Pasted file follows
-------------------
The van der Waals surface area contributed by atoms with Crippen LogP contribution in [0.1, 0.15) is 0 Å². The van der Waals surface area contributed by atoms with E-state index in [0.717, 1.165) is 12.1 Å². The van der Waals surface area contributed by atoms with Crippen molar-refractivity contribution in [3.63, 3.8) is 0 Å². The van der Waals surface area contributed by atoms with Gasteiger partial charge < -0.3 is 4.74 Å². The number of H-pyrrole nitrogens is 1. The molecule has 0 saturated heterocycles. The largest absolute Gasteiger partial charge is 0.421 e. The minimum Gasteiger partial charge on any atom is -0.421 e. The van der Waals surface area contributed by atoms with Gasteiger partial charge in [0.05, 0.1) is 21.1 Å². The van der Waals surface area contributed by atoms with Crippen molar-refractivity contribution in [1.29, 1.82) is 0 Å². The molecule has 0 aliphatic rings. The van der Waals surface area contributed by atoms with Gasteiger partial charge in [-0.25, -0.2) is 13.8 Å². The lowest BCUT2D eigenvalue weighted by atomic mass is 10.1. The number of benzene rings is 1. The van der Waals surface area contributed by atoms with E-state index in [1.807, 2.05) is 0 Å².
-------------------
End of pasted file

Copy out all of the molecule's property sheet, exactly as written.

The van der Waals surface area contributed by atoms with Crippen LogP contribution in [0.1, 0.15) is 0 Å². The van der Waals surface area contributed by atoms with E-state index in [0.717, 1.165) is 12.1 Å². The van der Waals surface area contributed by atoms with Crippen molar-refractivity contribution in [3.63, 3.8) is 0 Å². The van der Waals surface area contributed by atoms with Gasteiger partial charge < -0.3 is 4.74 Å². The number of H-pyrrole nitrogens is 1. The molecule has 0 saturated heterocycles. The largest absolute Gasteiger partial charge is 0.421 e. The minimum Gasteiger partial charge on any atom is -0.421 e. The van der Waals surface area contributed by atoms with Gasteiger partial charge in [0.05, 0.1) is 21.1 Å². The van der Waals surface area contributed by atoms with Crippen molar-refractivity contribution in [1.29, 1.82) is 0 Å². The molecule has 0 aliphatic rings. The van der Waals surface area contributed by atoms with Gasteiger partial charge in [-0.25, -0.2) is 13.8 Å². The lowest BCUT2D eigenvalue weighted by atomic mass is 10.1. The number of benzene rings is 1. The van der Waals surface area contributed by atoms with E-state index in [1.807, 2.05) is 0 Å².